Tuesday, September 17, 2002, Chandigarh, India

National Capital Region--Delhi


M A I N   N E W S

Vajpayee rejects LoC as international border
Hari Jaisingh

New York, September 16
Prime Minister Atal Behari Vajpayee has rejected converting the Line of Control as the international border with Pakistan and maintained that the world community must move against countries encouraging all forms of terrorism, including State-sponsorship of terrorism.

Prime Minister Atal Behari Vajpayee addresses a Press conference
Prime Minister Atal Behari Vajpayee addresses a Press conference in New York on Sunday. (L to R) External Affairs Minister Yashwant Sinha and National Security Advisor Brijesh Mishra are also seen in the picture. — PTI photo

Mr Vajpayee sought to lay at rest the talk of pressure being mounted by the USA that India and Pakistan should resolve the Kashmir tangle by accepting the LoC as the international border.

He made it clear that this matter did not come up for discussion with US President George W. Bush or at any other forum. “There is no question of having any discussion on the LoC and no such proposal was ever made,” Mr Vajpayee said.

“The 190-member United Nations and the international community must initiate action swiftly against those training, harbouring and financing terrorism,” he said at a Press conference here last evening at the end of his visit to New York.

While acknowledging that India had received strong support in its fight against terrorism from US President George W. Bush and others, he said New Delhi would have to depend on its own strength and resolution to tackle this menace.

Mr Vajpayee appreciated the widespread support for going through with the democratic process in Jammu and Kashmir despite Pakistan’s machinations to disrupt the Assembly elections through cross-border terrorism.

Significantly, the Prime Minister pointed out that even as Mr Bush strongly told Pakistan President Gen Pervez Musharraf not to disrupt the Assembly elections in J and K and stop cross-border terrorism, he did not focus on resuming the Indo-Pak dialogue for the first time.

He said Indo-US relations had moved away from being Pakistan-centric to a multi-faceted one with emphasis on having an understanding of regional and global issues.

During his interface with a wide spectrum of leaders from various countries on the sidelines of the United Nations General Assembly session, Mr Vajpayee remained steadfast in impressing upon them that the fight against terrorism should be continued in a sustained and relentless manner.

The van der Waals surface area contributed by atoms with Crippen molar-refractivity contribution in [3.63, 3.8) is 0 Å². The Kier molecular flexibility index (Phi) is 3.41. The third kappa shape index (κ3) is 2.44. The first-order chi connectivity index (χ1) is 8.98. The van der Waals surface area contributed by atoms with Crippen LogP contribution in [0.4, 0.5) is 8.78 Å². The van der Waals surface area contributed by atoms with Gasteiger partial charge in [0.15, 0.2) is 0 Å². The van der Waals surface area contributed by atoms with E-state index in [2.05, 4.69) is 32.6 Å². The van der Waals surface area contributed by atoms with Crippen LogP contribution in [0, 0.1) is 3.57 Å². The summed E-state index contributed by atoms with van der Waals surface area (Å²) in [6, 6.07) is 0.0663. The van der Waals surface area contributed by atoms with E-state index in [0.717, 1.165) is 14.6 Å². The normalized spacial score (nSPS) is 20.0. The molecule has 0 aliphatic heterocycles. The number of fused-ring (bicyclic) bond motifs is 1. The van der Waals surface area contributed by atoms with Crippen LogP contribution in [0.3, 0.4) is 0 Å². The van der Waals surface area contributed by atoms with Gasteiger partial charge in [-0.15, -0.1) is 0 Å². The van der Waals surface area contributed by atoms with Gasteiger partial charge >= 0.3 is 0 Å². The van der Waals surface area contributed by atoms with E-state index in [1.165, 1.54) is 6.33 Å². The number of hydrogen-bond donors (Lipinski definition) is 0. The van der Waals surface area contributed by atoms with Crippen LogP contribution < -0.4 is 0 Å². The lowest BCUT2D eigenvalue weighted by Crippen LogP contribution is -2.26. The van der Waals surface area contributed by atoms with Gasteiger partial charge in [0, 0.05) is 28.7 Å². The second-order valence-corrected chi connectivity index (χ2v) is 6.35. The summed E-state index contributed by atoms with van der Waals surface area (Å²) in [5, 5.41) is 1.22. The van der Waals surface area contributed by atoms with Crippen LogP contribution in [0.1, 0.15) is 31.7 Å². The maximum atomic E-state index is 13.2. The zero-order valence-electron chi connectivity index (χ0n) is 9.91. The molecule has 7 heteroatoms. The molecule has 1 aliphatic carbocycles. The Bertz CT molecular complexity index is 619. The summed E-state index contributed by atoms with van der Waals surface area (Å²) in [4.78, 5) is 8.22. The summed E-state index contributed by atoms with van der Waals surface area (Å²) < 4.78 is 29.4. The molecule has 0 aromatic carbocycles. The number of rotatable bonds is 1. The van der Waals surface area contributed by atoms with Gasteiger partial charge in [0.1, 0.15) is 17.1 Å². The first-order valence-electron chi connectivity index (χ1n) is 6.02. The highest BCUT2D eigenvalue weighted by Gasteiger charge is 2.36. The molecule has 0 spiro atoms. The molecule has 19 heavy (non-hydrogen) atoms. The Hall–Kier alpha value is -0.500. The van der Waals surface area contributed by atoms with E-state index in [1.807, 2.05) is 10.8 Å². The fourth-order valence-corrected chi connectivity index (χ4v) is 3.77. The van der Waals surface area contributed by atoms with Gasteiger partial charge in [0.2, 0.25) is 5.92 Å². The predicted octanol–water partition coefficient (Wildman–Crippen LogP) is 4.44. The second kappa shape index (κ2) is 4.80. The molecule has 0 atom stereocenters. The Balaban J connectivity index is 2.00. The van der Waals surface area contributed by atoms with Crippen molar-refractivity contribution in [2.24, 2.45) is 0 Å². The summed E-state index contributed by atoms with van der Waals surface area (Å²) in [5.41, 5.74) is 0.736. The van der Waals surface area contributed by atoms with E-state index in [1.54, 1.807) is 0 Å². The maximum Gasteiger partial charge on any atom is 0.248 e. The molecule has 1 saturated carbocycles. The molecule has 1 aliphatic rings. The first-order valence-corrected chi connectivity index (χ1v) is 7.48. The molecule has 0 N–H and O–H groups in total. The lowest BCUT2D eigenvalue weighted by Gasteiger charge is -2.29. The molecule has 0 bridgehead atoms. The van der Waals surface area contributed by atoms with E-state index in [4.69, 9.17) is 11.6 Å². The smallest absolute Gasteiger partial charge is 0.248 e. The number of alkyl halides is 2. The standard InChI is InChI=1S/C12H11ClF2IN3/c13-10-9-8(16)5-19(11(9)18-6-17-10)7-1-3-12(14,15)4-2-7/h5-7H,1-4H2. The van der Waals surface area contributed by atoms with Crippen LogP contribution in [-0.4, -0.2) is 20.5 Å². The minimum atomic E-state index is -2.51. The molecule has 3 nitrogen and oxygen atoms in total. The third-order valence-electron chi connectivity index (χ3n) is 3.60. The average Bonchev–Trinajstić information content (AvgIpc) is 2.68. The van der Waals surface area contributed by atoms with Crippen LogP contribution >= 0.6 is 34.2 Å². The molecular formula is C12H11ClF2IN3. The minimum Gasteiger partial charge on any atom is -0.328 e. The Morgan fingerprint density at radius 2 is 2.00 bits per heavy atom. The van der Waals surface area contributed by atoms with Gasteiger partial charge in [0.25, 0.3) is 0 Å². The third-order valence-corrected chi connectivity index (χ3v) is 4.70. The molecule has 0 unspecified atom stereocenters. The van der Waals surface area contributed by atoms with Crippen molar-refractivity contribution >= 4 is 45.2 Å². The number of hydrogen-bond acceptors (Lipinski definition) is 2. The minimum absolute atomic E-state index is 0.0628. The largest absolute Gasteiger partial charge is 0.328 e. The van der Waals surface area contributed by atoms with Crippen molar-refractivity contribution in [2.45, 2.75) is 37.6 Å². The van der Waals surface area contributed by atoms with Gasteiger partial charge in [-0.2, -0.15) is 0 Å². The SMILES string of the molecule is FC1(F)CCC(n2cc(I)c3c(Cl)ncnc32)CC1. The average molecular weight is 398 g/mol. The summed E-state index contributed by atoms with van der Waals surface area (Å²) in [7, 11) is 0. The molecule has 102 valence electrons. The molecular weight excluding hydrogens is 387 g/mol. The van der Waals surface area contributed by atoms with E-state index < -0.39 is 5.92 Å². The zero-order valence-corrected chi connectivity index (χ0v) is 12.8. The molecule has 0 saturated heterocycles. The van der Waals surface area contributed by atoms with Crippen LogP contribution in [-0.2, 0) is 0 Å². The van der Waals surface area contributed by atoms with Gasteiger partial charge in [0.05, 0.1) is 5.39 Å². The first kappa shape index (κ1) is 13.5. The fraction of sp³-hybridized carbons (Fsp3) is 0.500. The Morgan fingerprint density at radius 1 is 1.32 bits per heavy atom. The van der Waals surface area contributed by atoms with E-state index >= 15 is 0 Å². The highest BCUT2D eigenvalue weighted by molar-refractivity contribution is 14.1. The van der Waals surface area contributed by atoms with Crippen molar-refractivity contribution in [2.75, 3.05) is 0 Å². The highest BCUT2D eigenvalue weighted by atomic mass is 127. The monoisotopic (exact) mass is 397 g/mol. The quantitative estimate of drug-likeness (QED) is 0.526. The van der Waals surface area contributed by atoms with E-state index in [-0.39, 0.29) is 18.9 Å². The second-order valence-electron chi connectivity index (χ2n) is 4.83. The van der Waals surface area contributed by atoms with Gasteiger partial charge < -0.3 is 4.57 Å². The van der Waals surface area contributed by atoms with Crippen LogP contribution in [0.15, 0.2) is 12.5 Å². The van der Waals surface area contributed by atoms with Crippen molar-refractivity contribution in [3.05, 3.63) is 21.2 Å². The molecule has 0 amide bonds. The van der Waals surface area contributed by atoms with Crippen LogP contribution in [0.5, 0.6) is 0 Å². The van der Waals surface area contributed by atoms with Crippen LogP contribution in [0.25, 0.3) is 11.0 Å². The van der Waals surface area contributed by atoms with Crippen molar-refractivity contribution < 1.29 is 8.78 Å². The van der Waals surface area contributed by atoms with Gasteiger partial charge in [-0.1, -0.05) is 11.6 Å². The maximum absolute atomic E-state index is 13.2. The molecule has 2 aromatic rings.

He observed that “every single leader condemned terrorist attacks in J and K and elsewhere in India. Naturally, I discussed with all these leaders the imperative need for democracies to cooperate and work in tandem in rooting out terrorism effectively and without discrimination.”

The Prime Minister was categoric that the issue of disappearance of Al-Quaida terrorists must be addressed urgently in the wake of the information that they are regrouping. In this context, he warned that terrorism could show its ugly face any time, anywhere and in any form.

He pointed out that Indo-US relations now focussed on a wide range of issues like trade, science and technology, defence and the use of nuclear technology for peaceful purposes.

During his talks with Mr Bush, it was agreed that all the impediments should be removed in getting the strategic dialogue started between the two countries. The issue of import of dual-use technology for military and civilian purposes also came up for discussion.

Earlier, in a statement the Prime Minister said he met a group of US Senators and Congressmen and found that there was broad political support both in the Senate and House of Representatives for strong Indo-US relations.

Mr Vajpayee was candid in telling the Senators and Congressmen that India would have to choose its own option if the international community failed to pressurise Pakistan in stopping cross-border terrorism. He said India joined the international coalition against terrorism in the conviction that only a global and comprehensive effort could help eliminate this problem.

“While the coalition has made considerable headway in Afghanistan, a lot more needs to be done further East on Pakistan’s border with India,” he said.

Mr Vajpayee put the blame at Pakistan’s door entirely for continued tension in South Asia because of its failure to implement the pledges made by General Musharraf. He maintained that India attached greatest importance to free, fair and peaceful elections in J and K and was taking every possible step in this direction despite terrorist attacks orchestrated by Pakistan’s Inter-Services Intelligence.

A delegation of US Jewish organisations also met Mr Vajpayee. The Jewish community in the USA has been strongly supportive of India in the US Congress and outside on terrorism and other important issues.

On Iraq, Mr Vajpayee said India enjoyed historical relationship with that country and “our vital strategists in the Gulf region”. At the same time, India understands the international community’s desire to see the relevant UN resolutions on weapons of mass destruction complied with fully. The President of the USA has stated that his country will take the matter of further action in regard to Iraq to the UN Security Council. “We believe that the sanctions against Iraq should be lifted in tandem with full and effective compliance by Iraq with the relevant UN Security Council resolutions.”

Mr Vajpayee returns home tomorrow after a technical halt in Zurich.Back

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